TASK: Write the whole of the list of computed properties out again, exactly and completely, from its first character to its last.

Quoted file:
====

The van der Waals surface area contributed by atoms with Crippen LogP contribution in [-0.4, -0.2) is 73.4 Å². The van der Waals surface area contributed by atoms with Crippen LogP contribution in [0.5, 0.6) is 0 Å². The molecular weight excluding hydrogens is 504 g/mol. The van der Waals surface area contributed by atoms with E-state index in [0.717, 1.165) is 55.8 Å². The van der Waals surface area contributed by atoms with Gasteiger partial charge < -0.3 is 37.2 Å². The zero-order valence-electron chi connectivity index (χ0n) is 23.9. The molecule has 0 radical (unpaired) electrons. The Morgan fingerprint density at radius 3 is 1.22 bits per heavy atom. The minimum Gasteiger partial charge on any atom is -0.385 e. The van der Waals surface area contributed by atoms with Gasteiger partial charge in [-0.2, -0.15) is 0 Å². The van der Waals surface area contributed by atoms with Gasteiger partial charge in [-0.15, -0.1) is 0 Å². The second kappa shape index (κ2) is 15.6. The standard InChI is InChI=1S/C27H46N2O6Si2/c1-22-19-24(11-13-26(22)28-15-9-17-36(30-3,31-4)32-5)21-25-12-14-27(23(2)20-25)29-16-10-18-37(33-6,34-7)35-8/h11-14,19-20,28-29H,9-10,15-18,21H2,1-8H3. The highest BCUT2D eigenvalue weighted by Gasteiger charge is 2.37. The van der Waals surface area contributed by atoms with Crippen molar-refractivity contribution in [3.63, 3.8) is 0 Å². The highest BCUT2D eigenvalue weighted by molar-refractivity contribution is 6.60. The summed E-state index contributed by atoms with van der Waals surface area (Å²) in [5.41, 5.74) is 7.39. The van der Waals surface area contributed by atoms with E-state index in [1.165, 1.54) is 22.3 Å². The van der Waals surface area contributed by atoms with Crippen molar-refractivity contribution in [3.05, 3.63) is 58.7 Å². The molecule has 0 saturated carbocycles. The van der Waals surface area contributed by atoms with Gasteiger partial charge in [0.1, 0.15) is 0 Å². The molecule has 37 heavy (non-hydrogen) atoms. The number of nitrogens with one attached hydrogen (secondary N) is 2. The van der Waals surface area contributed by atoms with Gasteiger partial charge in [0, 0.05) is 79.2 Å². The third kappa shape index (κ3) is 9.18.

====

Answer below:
The van der Waals surface area contributed by atoms with Crippen LogP contribution in [-0.4, -0.2) is 73.4 Å². The van der Waals surface area contributed by atoms with Crippen LogP contribution in [0.5, 0.6) is 0 Å². The molecular weight excluding hydrogens is 504 g/mol. The van der Waals surface area contributed by atoms with E-state index in [0.717, 1.165) is 55.8 Å². The van der Waals surface area contributed by atoms with Gasteiger partial charge < -0.3 is 37.2 Å². The zero-order valence-electron chi connectivity index (χ0n) is 23.9. The molecule has 0 radical (unpaired) electrons. The Morgan fingerprint density at radius 3 is 1.22 bits per heavy atom. The minimum Gasteiger partial charge on any atom is -0.385 e. The van der Waals surface area contributed by atoms with Gasteiger partial charge in [-0.2, -0.15) is 0 Å². The van der Waals surface area contributed by atoms with Gasteiger partial charge in [-0.15, -0.1) is 0 Å². The second kappa shape index (κ2) is 15.6. The standard InChI is InChI=1S/C27H46N2O6Si2/c1-22-19-24(11-13-26(22)28-15-9-17-36(30-3,31-4)32-5)21-25-12-14-27(23(2)20-25)29-16-10-18-37(33-6,34-7)35-8/h11-14,19-20,28-29H,9-10,15-18,21H2,1-8H3. The highest BCUT2D eigenvalue weighted by Gasteiger charge is 2.37. The van der Waals surface area contributed by atoms with Crippen molar-refractivity contribution in [3.63, 3.8) is 0 Å². The highest BCUT2D eigenvalue weighted by molar-refractivity contribution is 6.60. The summed E-state index contributed by atoms with van der Waals surface area (Å²) in [5.41, 5.74) is 7.39. The van der Waals surface area contributed by atoms with E-state index in [1.165, 1.54) is 22.3 Å². The van der Waals surface area contributed by atoms with Crippen molar-refractivity contribution in [3.05, 3.63) is 58.7 Å². The molecule has 0 saturated carbocycles. The van der Waals surface area contributed by atoms with Gasteiger partial charge in [0.1, 0.15) is 0 Å². The molecule has 37 heavy (non-hydrogen) atoms. The number of nitrogens with one attached hydrogen (secondary N) is 2. The van der Waals surface area contributed by atoms with Gasteiger partial charge in [0, 0.05) is 79.2 Å². The third kappa shape index (κ3) is 9.18.